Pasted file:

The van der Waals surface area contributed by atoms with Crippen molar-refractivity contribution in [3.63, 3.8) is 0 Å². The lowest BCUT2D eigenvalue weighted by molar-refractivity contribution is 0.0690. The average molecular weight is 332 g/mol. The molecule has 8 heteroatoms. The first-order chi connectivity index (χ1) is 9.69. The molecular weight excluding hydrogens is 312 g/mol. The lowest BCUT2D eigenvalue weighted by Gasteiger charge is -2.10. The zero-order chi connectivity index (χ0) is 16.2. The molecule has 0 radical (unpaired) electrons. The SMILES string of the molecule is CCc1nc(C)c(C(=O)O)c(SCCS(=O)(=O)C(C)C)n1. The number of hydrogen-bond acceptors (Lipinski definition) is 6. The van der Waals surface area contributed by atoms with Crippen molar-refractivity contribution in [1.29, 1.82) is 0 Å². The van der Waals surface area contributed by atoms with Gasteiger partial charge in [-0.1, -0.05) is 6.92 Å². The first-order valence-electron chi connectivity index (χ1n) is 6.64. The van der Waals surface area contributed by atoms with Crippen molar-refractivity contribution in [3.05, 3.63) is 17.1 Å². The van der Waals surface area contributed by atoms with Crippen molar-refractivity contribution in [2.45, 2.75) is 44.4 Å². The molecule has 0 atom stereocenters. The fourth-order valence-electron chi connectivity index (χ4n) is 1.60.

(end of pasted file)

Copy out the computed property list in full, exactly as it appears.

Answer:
The van der Waals surface area contributed by atoms with Crippen molar-refractivity contribution in [3.63, 3.8) is 0 Å². The lowest BCUT2D eigenvalue weighted by molar-refractivity contribution is 0.0690. The average molecular weight is 332 g/mol. The molecule has 8 heteroatoms. The first-order chi connectivity index (χ1) is 9.69. The molecular weight excluding hydrogens is 312 g/mol. The lowest BCUT2D eigenvalue weighted by Gasteiger charge is -2.10. The zero-order chi connectivity index (χ0) is 16.2. The molecule has 0 radical (unpaired) electrons. The SMILES string of the molecule is CCc1nc(C)c(C(=O)O)c(SCCS(=O)(=O)C(C)C)n1. The number of hydrogen-bond acceptors (Lipinski definition) is 6. The van der Waals surface area contributed by atoms with Crippen molar-refractivity contribution in [1.29, 1.82) is 0 Å². The van der Waals surface area contributed by atoms with Gasteiger partial charge in [-0.1, -0.05) is 6.92 Å². The first-order valence-electron chi connectivity index (χ1n) is 6.64. The van der Waals surface area contributed by atoms with Crippen molar-refractivity contribution in [3.05, 3.63) is 17.1 Å². The van der Waals surface area contributed by atoms with Crippen molar-refractivity contribution in [2.45, 2.75) is 44.4 Å². The molecule has 0 atom stereocenters. The fourth-order valence-electron chi connectivity index (χ4n) is 1.60.